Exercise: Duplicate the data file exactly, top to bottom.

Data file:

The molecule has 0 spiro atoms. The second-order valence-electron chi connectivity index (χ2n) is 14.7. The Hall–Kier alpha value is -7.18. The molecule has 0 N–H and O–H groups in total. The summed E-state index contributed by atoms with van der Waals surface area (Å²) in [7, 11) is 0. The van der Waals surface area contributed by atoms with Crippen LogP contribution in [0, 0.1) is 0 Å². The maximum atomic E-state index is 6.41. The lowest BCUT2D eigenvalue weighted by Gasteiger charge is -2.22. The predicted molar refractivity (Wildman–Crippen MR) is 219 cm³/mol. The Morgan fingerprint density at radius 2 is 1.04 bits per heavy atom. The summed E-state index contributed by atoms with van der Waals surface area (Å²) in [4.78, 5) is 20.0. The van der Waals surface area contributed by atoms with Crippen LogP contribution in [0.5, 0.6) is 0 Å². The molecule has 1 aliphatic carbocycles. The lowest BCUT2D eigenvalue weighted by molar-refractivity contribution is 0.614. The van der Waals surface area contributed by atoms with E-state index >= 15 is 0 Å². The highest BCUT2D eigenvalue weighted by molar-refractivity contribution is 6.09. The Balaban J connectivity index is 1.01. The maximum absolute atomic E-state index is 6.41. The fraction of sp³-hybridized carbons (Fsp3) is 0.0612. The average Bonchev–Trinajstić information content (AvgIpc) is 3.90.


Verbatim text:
The molecule has 0 spiro atoms. The second-order valence-electron chi connectivity index (χ2n) is 14.7. The Hall–Kier alpha value is -7.18. The molecule has 0 N–H and O–H groups in total. The summed E-state index contributed by atoms with van der Waals surface area (Å²) in [7, 11) is 0. The van der Waals surface area contributed by atoms with Crippen LogP contribution in [0, 0.1) is 0 Å². The maximum atomic E-state index is 6.41. The lowest BCUT2D eigenvalue weighted by Gasteiger charge is -2.22. The predicted molar refractivity (Wildman–Crippen MR) is 219 cm³/mol. The Morgan fingerprint density at radius 2 is 1.04 bits per heavy atom. The summed E-state index contributed by atoms with van der Waals surface area (Å²) in [4.78, 5) is 20.0. The van der Waals surface area contributed by atoms with Crippen LogP contribution in [0.5, 0.6) is 0 Å². The molecule has 1 aliphatic carbocycles. The lowest BCUT2D eigenvalue weighted by molar-refractivity contribution is 0.614. The van der Waals surface area contributed by atoms with E-state index >= 15 is 0 Å². The highest BCUT2D eigenvalue weighted by molar-refractivity contribution is 6.09. The Balaban J connectivity index is 1.01. The maximum absolute atomic E-state index is 6.41. The fraction of sp³-hybridized carbons (Fsp3) is 0.0612. The average Bonchev–Trinajstić information content (AvgIpc) is 3.90.